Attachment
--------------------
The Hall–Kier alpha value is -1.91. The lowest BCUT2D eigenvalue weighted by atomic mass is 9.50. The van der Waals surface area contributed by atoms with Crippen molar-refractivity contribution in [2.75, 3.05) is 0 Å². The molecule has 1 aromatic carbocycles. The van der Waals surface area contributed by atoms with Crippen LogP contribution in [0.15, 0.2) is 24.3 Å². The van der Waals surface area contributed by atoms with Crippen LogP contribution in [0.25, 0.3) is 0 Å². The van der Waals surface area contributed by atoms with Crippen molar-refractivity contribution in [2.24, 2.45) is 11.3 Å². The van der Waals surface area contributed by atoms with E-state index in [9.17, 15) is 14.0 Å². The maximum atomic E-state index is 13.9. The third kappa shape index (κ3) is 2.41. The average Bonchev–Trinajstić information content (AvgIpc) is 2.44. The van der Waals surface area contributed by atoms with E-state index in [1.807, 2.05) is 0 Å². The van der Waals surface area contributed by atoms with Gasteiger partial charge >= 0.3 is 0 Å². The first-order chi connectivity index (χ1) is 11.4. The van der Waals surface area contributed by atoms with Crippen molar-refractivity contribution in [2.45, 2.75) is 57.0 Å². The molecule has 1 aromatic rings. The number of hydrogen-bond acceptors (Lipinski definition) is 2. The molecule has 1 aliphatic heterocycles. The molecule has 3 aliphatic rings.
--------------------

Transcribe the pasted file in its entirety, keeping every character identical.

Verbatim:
The Hall–Kier alpha value is -1.91. The lowest BCUT2D eigenvalue weighted by atomic mass is 9.50. The van der Waals surface area contributed by atoms with Crippen molar-refractivity contribution in [2.75, 3.05) is 0 Å². The molecule has 1 aromatic carbocycles. The van der Waals surface area contributed by atoms with Crippen LogP contribution in [0.15, 0.2) is 24.3 Å². The van der Waals surface area contributed by atoms with Crippen LogP contribution in [0.25, 0.3) is 0 Å². The van der Waals surface area contributed by atoms with Crippen molar-refractivity contribution in [2.24, 2.45) is 11.3 Å². The van der Waals surface area contributed by atoms with E-state index in [9.17, 15) is 14.0 Å². The maximum atomic E-state index is 13.9. The third kappa shape index (κ3) is 2.41. The average Bonchev–Trinajstić information content (AvgIpc) is 2.44. The van der Waals surface area contributed by atoms with E-state index in [1.807, 2.05) is 0 Å². The van der Waals surface area contributed by atoms with Gasteiger partial charge >= 0.3 is 0 Å². The first-order chi connectivity index (χ1) is 11.4. The van der Waals surface area contributed by atoms with Crippen molar-refractivity contribution in [2.45, 2.75) is 57.0 Å². The molecule has 1 aromatic rings. The number of hydrogen-bond acceptors (Lipinski definition) is 2. The molecule has 1 aliphatic heterocycles. The molecule has 3 aliphatic rings.